Need some help with this one.
I own coin operated equipment and this group has always been very
helpful with lock problems that encounter. I have another one I need
some help with.
I bought a bill changer from a auction and there is no way to get into
it unless you go through the plug or T-handle. I tried drilling into
the plug but couldn't put a dent into it. Does anyone have any
experience solving this kind of a problem? Thank you very much
State Street Amusements
Russ pay a locksmith to do it for you dont expect to go on line and have
someone tell the whole world how to break in to your lock , when you get
burglarized you will be crying the blues that everyone knows how to open
your lock, come on think for a minute.
Speaking only for myself, my policy is that I don't teach picking techniques
unless I've personally known the person for two years.
You can find many forums on the web, but that's out of my control.
When I was new at locksmithing, I was completely fascinated by picking. Now,
after 20+ years in the trade, it's an important part of the job, but not
totally fascinating. There is so much more to the job.
The reasons I don't teach picking are several.
1) There is no way to know who is the person asking. Most people asking (or
lurking and reading the posts) are decent people, but a few are not. So,
I've decided simply not to say anything to anyone.
2) Picking locks is a "trade secret" like many other trades which have their
techniques and systems.
3) A very small part of the security of locks is that so few people know how
to pick them. So, by teaching lock picking, I make all locks less secure for
the world. Not what I want to do.
4) Purely selfishly, I learned lock picking the hard way, with lots of
practice, and you can do the same.
I wish you well. Hope this doesn't sound unkind, but the world isn't a nice
Russ: Aassuming you're legitimate (unlikely, but vaguely possible)...
Would you really be happy if we told the entire Internet how to break
into your machines? Especially a bill changer?
The box isn't easy to open. You don't *WANT* it to be easy to open. You
don't want us to help people we don't know open it.
When you bought it at auction, the price of getting it professionally
opened should have been factored in when you decided how much you were
willing to pay for it. If you didn't, and overpaid as a result... well,
you have my sympathy, but chalk it up as a learning experience.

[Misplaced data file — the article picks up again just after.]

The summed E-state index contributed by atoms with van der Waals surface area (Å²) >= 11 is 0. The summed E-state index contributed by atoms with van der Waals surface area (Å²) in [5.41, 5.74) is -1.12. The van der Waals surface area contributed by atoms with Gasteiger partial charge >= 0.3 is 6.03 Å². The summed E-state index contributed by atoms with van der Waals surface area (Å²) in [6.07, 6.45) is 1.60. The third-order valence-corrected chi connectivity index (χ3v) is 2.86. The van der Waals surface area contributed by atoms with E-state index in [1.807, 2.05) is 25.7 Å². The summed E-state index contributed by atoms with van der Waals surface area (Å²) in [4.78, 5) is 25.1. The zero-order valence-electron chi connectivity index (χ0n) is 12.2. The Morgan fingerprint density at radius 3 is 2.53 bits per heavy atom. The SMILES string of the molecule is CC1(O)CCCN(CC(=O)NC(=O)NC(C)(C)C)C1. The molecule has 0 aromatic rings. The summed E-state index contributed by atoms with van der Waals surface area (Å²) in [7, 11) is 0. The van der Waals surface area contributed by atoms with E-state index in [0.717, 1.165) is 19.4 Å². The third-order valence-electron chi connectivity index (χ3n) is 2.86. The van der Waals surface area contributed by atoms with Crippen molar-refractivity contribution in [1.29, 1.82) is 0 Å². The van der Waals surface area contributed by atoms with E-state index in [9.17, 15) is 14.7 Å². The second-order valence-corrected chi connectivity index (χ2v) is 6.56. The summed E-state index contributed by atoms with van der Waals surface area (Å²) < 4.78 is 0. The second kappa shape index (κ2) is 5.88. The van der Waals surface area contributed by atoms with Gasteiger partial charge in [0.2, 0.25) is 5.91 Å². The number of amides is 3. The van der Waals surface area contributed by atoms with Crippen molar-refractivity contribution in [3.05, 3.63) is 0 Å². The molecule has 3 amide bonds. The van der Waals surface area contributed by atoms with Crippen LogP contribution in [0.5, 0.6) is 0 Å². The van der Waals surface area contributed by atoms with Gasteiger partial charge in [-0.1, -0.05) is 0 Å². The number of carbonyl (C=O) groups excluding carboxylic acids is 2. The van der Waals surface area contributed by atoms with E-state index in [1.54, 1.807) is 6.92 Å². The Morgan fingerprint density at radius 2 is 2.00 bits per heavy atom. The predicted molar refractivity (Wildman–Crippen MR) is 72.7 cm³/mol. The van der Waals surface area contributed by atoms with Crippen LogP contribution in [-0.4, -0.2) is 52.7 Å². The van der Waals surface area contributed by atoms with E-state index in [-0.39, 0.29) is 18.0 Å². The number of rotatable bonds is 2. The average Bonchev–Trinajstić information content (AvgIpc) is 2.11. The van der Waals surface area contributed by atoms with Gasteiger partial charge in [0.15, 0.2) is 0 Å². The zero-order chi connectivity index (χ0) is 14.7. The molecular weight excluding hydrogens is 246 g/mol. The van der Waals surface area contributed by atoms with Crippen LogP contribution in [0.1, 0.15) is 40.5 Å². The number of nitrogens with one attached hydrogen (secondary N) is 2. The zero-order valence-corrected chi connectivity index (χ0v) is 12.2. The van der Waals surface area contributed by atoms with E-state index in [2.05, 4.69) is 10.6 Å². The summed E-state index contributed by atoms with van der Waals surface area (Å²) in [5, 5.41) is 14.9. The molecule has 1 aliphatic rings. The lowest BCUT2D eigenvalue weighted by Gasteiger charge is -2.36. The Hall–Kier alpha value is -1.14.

Actually this address has posted to Usenet before on topics related to these
general sort of items. He's probably legit or has at least bothered to create a
posting history for himself which is more than most of them do. Of course none
of this solves the problem of posting this info to a public forum.
You're not likely to find anyone here who's going to tell you how to compromise
the machine. You also don't say what kind of lock is on it. Probably a tubular
and from what you say most likely a hardened face one. You will have
considerable trouble getting into it yourself. You could I suppose buy the
appropriate tubular pick and try that but even then you will still need a key
made or a new keyed lock installed once you finally get it open. Your cheapest
option is to take the machine to a locksmith and have him or her open it up and
make you a key. Call first and make sure they work with the type of lock you
how to break
easy to open. You
much you were
it if it came with
like PYSH stated.
"When you bought it at auction, the price of getting it
opened should have been factored in when you decided how
much you were
willing to pay for it."
Fastest and cheapest solution is to bring it to a locksmith.
If you want to do it yourself, try searching this group for abloy and
drill and hardened. You'll find out how to get past the hardened face
and the basic idea for the drilling. You'll still have a mess when you
are done and will have to order replacement parts from a locksmith.
There was one thead that mentioned specifically how to drill abloy.
If you do my favorite trick and break the drill IN the lock, the locksmith
will probably charge a premium to fix it. It's a PITA to get past the
broken drill bit.